International Exhibition of Modern Decorative and Industrial Arts, Paris 1925

Modern Decorative and Industrial Arts

April 28, 1925 - October 25, 1925


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Orsay Gate

Orsay Gate at the Exhibition Expo Paris 1925

Architect(s) : L. H. Boileau

Orsay Gate at the Exhibition Expo Paris 1925

L. H. Boileau, architect; P. Binet, decorator, Maëtri, sculptor, Labouret, glass painter, collaborators. Masonry by Lemoué; carpentry by Laforge & fils & Bernade; locksmithing by Van Mullem; painting by Laurent-Fournier. Decorative art, painting by Voguet.
Architect(s) : L. H. Boileau

Article published in "La Science et la Vie" of May 1925

On the Quai d'Orsay, a sort of giant sign also acts as a door. The following inscription in enormous flamboyant characters: "Exposition des Arts Décoratifs et Industriels Modernes 1925", is supported by two pylons, 20 metres high and 7 metres apart. The architect of this signpost is Mr. Boileau.


Article from the magazine "La construction moderne" of 13 September 1925

This other monumental gate on the Quai d'Orsay, at the corner of the Rue de Constantine next to the Ministry of Foreign Affairs, is the work of the architect L.-H. Boileau and his colleagues Léon Carrière and Paul Binet.

Its rich, golden appearance reminds us of the creations of this architect, to whom we owe the new Magasins du Bon Marché, the Restaurant Prunier, so many sumptuous installations and the "Pomone" Pavilion at the Exposition des Arts Décoratifs.

The Porte d'Orsay, with its highly original composition, consists of two large uprights supporting a large transverse beam carrying a large rigid metal "banner" and a large circular shelter protecting the entrance and its turnstiles. Each upright rises from a large base to which it is attached on each façade by a cushion. Each base is decorated at its ends with a sort of modern vase by Mr Maestri, a sculptor and ornamentalist.

The tone of the dark parts is brown, almost black, the high bases are of this colour while the lateral parts of the uprights, real pylons, are of the same brown colour, but with numerous golden flecks. The uprights have straight sides and their edges or façades with seven slightly rounded offsets forming thin buttresses to this high construction. These fronts are bordered on each side by a long golden fillet and decorated with a high serrated motif forming seven large golden serrated leaves on each upright, ribbed with a long brown fillet supported on each side by a line of small pearl grey circles.

The bases have modern round vases, curiously composed, brown, streaked with gold with a lower part with entirely gilded flutes.
The "banner" supported by powerful gilded metal attachments, mobile on a strong bar of the same gold tone as the large upper beam, has a light yellow ochre background decorated with a diapered pattern of thin pale grey circles. This banner, bordered on each side by a slightly protruding gold band, bears the inscription "Exposition des Arts Décoratifs et Industriels modernes - 1925" in gold letters traced by a black line.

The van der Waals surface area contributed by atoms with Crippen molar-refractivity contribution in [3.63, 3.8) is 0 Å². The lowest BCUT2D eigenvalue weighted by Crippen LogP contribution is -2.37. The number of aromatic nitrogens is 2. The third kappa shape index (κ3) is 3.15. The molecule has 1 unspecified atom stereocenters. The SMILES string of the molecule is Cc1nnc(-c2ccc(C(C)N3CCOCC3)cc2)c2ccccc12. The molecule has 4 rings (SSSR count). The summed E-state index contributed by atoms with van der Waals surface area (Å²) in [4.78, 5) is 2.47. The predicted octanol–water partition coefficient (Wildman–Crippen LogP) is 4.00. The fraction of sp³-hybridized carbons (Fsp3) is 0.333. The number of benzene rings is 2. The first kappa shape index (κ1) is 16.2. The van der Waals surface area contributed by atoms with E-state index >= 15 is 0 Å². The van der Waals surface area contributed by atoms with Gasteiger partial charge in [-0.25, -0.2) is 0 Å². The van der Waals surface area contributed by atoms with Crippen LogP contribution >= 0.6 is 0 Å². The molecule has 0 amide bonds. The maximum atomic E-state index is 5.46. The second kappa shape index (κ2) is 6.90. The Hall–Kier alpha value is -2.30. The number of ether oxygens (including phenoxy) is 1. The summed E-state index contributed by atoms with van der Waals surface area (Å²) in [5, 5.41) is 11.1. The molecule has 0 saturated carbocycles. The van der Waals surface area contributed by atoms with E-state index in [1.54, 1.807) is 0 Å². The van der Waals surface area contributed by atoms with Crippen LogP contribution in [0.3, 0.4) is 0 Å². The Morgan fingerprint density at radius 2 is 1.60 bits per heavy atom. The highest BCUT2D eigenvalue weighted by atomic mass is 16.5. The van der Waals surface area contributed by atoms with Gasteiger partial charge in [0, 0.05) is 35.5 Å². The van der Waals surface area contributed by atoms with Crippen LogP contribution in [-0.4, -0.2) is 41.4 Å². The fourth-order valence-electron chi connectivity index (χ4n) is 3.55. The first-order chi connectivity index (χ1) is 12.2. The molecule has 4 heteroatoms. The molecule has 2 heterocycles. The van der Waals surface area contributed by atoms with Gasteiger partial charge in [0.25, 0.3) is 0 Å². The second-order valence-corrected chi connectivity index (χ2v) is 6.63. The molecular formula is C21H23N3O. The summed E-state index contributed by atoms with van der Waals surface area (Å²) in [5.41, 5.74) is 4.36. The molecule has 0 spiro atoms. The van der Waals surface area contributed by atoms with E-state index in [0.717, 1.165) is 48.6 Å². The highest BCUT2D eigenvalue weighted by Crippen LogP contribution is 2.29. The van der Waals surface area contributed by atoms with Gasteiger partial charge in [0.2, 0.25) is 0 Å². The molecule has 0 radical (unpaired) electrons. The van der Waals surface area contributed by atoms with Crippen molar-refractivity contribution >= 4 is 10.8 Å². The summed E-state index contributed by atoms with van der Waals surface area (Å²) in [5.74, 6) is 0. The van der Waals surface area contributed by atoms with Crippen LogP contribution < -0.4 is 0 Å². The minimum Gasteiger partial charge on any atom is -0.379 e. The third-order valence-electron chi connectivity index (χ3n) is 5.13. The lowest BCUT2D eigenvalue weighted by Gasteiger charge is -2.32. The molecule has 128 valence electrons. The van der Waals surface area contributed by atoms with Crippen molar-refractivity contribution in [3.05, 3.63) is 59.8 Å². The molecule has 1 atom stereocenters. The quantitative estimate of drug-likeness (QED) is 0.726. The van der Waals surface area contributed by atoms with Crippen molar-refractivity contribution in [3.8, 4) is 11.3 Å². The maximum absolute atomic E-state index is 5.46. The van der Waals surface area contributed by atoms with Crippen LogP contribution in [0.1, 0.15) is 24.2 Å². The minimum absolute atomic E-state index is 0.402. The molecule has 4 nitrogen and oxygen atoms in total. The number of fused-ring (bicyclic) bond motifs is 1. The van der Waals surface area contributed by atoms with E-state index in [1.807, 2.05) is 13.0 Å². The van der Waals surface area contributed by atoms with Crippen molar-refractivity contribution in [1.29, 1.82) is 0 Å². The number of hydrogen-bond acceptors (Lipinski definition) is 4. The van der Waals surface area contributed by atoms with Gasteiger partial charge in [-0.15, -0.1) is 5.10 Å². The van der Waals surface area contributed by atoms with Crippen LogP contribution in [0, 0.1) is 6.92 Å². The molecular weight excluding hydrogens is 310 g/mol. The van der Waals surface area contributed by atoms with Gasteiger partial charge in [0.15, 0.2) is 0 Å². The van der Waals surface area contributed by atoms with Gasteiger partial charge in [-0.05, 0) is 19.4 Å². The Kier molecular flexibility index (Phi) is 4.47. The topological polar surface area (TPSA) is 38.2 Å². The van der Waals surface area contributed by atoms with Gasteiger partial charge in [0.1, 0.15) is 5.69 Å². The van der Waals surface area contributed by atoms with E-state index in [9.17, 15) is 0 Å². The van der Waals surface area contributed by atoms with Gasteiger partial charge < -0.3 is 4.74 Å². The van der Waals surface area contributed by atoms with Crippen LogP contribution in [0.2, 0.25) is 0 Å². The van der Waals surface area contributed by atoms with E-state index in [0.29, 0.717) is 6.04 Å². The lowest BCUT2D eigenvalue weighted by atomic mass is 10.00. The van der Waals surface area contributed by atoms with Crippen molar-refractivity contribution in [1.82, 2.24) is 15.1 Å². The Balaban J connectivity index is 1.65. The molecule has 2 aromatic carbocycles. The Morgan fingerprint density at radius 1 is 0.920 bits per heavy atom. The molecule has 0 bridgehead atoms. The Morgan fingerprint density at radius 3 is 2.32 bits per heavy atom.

The entrance is crowned by a sort of circular ceiling, the thickness of which, without moulding or fillet, is painted brown with gold flecks and bears the inscription "Porte d'Orsay" in gold letters. This brown ceiling speckled with gold has a hollowed-out centre, completely gilded, forming a recess lined with small, ornate, transparent round glasses, like a hollow jewellery motif, surrounded by a circular line of light bulbs.
This description can give an idea of the effect that the monumental gate of the architect Boileau can have under a beautiful summer day or at sunset; in the morning the shades are more tender and seem to us even more delicious. The desired effect is certainly wonderfully achieved.

But every banner has its reverse side. This one, whose outer face was so well decorated by M. Paul Binet, had its reverse painted by M. Voguet, who appears to us as an amusing decorator. His drawing is not without criticism, but the general impression is cheerful, very cheerful. The banner on this side, facing the Exhibition, represents "decorative art". There are quite a few characters and golden inscriptions to help understand the subject: fashion, books, architecture, ceramics, wrought iron, fabrics, furniture, sculpture, painting. As we cannot give a detailed description, we will limit ourselves to mentioning how some arts have been represented. Furniture is represented by a red box bearing the inscription "le meuble", painting is represented by a sheet of paper on which is drawn half the shape of a violin, sculpture by a woman without feet, arms or head (because the huge banner was not high enough) and by a man hammering a large nail or chisel into her somewhere. At the sight of such a picture, the Eiffel Tower, now black and completely pointed, danced on one of its four feet, tilting sharply, while a bridge followed suit under the weight of white terraced buildings similar to those we saw in Djibouti. The sky, itself, is well and good, but blue with anger as it seems to turn to storm, its hue dark and full of menace to the great flag of the Eiffel Tower which seems to have been drawn and painted by a child's hand.

But apart from this panel, the Porte d'Orsay is truly pretty and the architect has managed to make it rich with equally small credits.